Job keeper has finished and so have the government stimulus packages. Many businesses that were relying on these funds to assist their cash flow are now struggling to pay their suppliers as they hold on to cash to pay staff.

The media and the government is talking up businesses recording record sales and profits, but for many small businesses, this is not the case.  Payments are being stretched out to 60 or 90 days and small contractors in the construction industry, in particular, are telling us this is the case and they a having to fight harder to get every dollar in. So how do you make sure you get paid. How do you make sure you are first in line not last? 

Firstly, make sure you invoice as soon after the supply of goods or services as possible.  The longer it takes a business to invoice and collect,  the chances of non-collection increase dramatically.   

Most accounting programs these days produce computer-generated emails that let customers know that their accounts are due, overdue, 7 days overdue etc. These automated emails do not require much work on the part of the creditor trying to collect the money, but they do have a significant impact on collection times for the most part. Failing that,  a staff member dedicated to ringing all overdue accounts to ensure that there are no issues with the account which has caused the delay is also very effective.

Restricting supply on unpaid accounts is often difficult for small business owners to implement, especially in the case of long term customers, but needs to be very carefully considered in the case of delinquent accounts.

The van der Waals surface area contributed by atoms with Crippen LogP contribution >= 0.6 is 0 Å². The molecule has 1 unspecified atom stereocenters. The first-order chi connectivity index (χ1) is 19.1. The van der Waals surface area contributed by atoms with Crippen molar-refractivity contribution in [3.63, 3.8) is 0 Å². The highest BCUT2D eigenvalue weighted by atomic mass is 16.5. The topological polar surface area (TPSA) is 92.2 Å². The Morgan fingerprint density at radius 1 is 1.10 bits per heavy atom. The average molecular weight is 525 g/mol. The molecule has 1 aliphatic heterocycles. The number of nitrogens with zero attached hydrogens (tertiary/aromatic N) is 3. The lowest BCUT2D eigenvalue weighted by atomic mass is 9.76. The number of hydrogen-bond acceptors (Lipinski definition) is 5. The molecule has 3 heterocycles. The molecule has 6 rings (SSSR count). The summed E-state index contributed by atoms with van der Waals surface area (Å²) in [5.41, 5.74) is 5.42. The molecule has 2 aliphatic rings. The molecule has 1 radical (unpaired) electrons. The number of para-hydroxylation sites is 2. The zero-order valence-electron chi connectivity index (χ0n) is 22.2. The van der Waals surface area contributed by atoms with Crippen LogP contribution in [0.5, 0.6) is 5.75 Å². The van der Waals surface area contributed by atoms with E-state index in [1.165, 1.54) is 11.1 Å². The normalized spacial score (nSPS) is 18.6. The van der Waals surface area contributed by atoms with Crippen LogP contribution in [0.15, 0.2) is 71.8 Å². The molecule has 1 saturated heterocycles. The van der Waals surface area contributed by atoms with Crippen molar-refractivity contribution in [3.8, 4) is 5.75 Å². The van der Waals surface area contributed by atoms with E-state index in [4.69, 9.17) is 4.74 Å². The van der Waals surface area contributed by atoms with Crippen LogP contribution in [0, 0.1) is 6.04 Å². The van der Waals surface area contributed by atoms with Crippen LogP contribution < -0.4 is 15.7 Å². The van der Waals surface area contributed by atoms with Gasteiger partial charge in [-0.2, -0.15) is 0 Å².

• Do you have one for each customer?
  • Is it current?
  • Is the correct ABN that you are invoicing listed in the credit application?  
  • How much credit do you extend?   
  • Are customer accounts going over their limits?   
  • Does your credit application allow you to put security on the company/business to secure your debt?
  • Do you have a personal guarantee from the business owner?
  • If you are giving large amounts of credit do you have a charging clause that allows you to put a mortgage on any property owned by the director or guarantor in the event of non-payment? 

In the case of clients who you are very concerned about, it may be worthwhile to set up a free  ASIC Alert which will notify you of any changes to the company or appointment of external administrators. See more information on this at ASIC 

Most small business owners do not understand the significance of these measures, but they are a vital tool in ensuring the viability of your own business and making sure you get paid.  

For more information please contact Cheryl Stainsby of Strategic Solutions QLD on 1300 851 775.

About The Author

Cheryl Stainsby,
Managing Director and Executive Strategist

With 20 year’s experience in business and pre-insolvency, Cheryl has a wealth of understanding and expertise when dealing with business owners and individuals who are facing financial crisis in their lives.

Her early career experience gained from working in London and the Middle East has given her the ability to deal with clients from all walks of life facing a wide variety of issues. Her down to earth style and ability to understand the emotional turmoil faced by clients comes from a brush with insolvency via a family business 17 years ago.

Fortunately, due to a good business structure and some sound advice from a mentor with a wealth of insolvency experience, Cheryl and her family were able to survive the Voluntary Administration and eventual Liquidation of a much loved family business and move on with their lives.

This experience was the catalyst that encouraged her to pursue a career assisting others facing similar situations.

While her greatest area of expertise is in putting strategies together for business and individuals facing immediate solvency issues, she is passionate in trying to assist business owners in reviewing their structures during profitable times and put measures in place which improve outcomes during times of financial stress.